A lot of people became familiar with you from your incredible performances on “American Ninja Warrior.” How has being a part of the show impacted you and your outlook?
It’s been huge. I think because I have always lived in my own little world where all the people I hang out and interact with are doing amazing things. Most of my friends are National Champions or World Champions at every style of martial arts, gymnastics, motocross or come from circus backgrounds. We’re used to the concept of, “Here is an impossible task. How are we going to get it done? Great! Good job! Done. Moving on!” Whereas on “American Ninja Warrior,” the hard work and performance is so publicized and celebrated. You kind of get to feel like a hero for something that is typically part of a day’s work. That is really cool to see because normally stunt people don’t get that kind of publicity or interaction. Through “American Ninja Warrior” I’ve gotten the opportunity to meet all of these people who didn’t know what was possible for them as human beings when it comes to testing limits. Now they are sharing with me all the new things they are trying and how exciting it is for them to learn new things and gain strength. I get to be a part of that journey, so it has opened up a whole new world of possibilities for me through meeting these other people. I’m very grateful for that!
We will see you test yourself again on “ANW’s USA Vs. The World.” What is your approach for taking on this round of competition?
It’s kind of the same as always. I still think of myself as an underdog as opposed to coming in after such a successful season. I’m just always trying to stay aware of what my biggest weaknesses may be, how I can overcome them and become stronger in those areas and then use the strength that I have to do the best that I can. Most of it’s about strategy! You can also look for my new Spider-Man inspired suit on this next season!
People can see the hard work you put into your training through your social media accounts. There is plenty of good stuff there and it inspires a lot of people. It got me thinking about my vices. What do you consider your biggest vice?
I would say that used to be sugar. I spent a really long time trying to figure out how to stop having sugar. I was eating too much sugar and I wanted to be healthier. The more I try to fight it the harder it became. I think I’ve gotten really good at changing my mentality around it so that I have it in moderation and it stops being a vice. It’s one of those things where I think, “Life would be better if I didn’t want sugar … ” but now I can eat small amounts of it and be reasonable, so it’s no longer an issue! [laughs]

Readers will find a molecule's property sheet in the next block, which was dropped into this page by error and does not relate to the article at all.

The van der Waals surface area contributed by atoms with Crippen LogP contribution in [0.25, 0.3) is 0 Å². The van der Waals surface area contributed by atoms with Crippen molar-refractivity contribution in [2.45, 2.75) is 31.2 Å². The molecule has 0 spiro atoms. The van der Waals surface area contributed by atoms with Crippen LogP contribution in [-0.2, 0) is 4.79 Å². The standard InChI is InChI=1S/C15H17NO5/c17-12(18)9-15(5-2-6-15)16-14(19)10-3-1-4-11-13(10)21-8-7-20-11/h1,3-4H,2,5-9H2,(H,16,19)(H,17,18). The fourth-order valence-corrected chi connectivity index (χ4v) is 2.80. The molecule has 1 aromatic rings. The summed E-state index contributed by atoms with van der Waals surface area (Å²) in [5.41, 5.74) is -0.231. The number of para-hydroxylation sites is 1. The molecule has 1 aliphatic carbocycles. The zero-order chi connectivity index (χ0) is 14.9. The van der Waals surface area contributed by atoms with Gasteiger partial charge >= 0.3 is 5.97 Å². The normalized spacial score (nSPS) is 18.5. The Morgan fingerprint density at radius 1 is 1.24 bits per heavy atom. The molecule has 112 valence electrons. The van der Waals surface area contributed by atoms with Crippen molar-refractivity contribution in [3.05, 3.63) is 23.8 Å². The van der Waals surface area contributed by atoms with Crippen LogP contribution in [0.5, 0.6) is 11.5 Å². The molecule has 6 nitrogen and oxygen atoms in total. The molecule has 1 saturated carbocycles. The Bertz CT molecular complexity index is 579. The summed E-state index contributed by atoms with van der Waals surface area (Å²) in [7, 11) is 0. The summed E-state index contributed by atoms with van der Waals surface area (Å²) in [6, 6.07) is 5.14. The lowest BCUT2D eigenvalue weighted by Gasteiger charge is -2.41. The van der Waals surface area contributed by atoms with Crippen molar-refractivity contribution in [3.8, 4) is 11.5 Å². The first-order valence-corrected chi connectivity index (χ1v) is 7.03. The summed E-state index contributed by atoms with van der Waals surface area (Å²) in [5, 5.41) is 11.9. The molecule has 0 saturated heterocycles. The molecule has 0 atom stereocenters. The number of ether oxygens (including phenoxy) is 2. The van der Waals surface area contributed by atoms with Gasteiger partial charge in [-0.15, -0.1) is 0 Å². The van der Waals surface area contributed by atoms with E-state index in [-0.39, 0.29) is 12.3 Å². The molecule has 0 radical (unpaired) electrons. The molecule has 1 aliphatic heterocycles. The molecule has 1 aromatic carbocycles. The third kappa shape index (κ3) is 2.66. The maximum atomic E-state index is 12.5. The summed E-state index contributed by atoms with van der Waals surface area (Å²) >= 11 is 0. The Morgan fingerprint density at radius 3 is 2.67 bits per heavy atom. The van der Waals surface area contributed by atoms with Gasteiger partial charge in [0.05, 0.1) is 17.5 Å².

People of all ages can look to you as an inspiration. What’s the best lesson we can take from your journey?
I think the lesson to be learned is that you have to expect things to feel hard and impossible and be inspired by that. A lot of people look at what I do and say, “It’s easy for her. It comes naturally.” I have learned to enjoy the process of trying and failing and viewing it as, “Oh, wow! This is exciting! It’s going to be really hard and take a lot of work!” I enjoy the hard work, trying, failing and then trying again. I have tried and fallen for years only to realize that trying and failing at one thing has made me really good at another thing. I think it is important to enjoy the process, getting better and always trying something harder, even though it’s harder and you may fail. The more you do that, the more skills you gain. All of a sudden you will realize how far you have come. That process of trying and failing is what has helped me become better all the way around.
I know you lend your voice to charity from time to time. What can we help you shine a light on?
Wolfpack Ninja Tour! (www.wolfpackninjas.com) A bunch of the top Ninjas have banded together and we just did our first event. We have two competitions for the top Ninjas and anyone from any age group who wants to can compete in the competition. There are also classes for kids which includes a health fair. Part of the proceeds go to the Children’s Hospital of Denver. The overall goal of the project is to help fight childhood obesity.
That’s awesome! I know you have to get to it, Jessie. Thanks so much for your time today and I wish you continued success!
Thank you, Jason!
Jason Price founded the mighty Icon Vs. Icon more than a decade ago. Along the way, he’s assembled an amazing group of like-minded individuals to spread the word on some of the most unique people and projects on the pop culture landscape.